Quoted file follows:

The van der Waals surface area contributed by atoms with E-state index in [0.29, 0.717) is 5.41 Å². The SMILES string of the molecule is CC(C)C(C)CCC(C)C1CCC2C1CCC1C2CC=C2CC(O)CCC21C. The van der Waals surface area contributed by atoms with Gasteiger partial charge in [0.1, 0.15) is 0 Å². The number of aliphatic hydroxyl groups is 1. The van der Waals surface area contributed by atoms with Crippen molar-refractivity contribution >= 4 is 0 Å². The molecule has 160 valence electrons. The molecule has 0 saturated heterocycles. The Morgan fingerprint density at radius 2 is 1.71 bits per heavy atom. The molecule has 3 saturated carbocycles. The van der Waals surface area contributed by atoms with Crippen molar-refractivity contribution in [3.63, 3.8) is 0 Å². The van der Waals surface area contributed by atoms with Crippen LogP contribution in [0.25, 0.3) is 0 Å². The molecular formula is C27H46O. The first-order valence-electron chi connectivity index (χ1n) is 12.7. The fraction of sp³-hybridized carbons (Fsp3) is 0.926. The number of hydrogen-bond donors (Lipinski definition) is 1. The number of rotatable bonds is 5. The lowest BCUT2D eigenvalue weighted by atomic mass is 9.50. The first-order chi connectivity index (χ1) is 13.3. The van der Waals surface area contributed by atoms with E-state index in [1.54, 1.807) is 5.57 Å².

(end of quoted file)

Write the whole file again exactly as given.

The van der Waals surface area contributed by atoms with E-state index in [0.29, 0.717) is 5.41 Å². The SMILES string of the molecule is CC(C)C(C)CCC(C)C1CCC2C1CCC1C2CC=C2CC(O)CCC21C. The van der Waals surface area contributed by atoms with Gasteiger partial charge in [0.1, 0.15) is 0 Å². The number of aliphatic hydroxyl groups is 1. The van der Waals surface area contributed by atoms with Crippen molar-refractivity contribution >= 4 is 0 Å². The molecule has 160 valence electrons. The molecule has 0 saturated heterocycles. The Morgan fingerprint density at radius 2 is 1.71 bits per heavy atom. The molecule has 3 saturated carbocycles. The van der Waals surface area contributed by atoms with Crippen molar-refractivity contribution in [3.63, 3.8) is 0 Å². The van der Waals surface area contributed by atoms with Crippen LogP contribution in [0.25, 0.3) is 0 Å². The molecular formula is C27H46O. The first-order valence-electron chi connectivity index (χ1n) is 12.7. The fraction of sp³-hybridized carbons (Fsp3) is 0.926. The number of hydrogen-bond donors (Lipinski definition) is 1. The number of rotatable bonds is 5. The lowest BCUT2D eigenvalue weighted by atomic mass is 9.50. The first-order chi connectivity index (χ1) is 13.3. The van der Waals surface area contributed by atoms with E-state index in [1.54, 1.807) is 5.57 Å².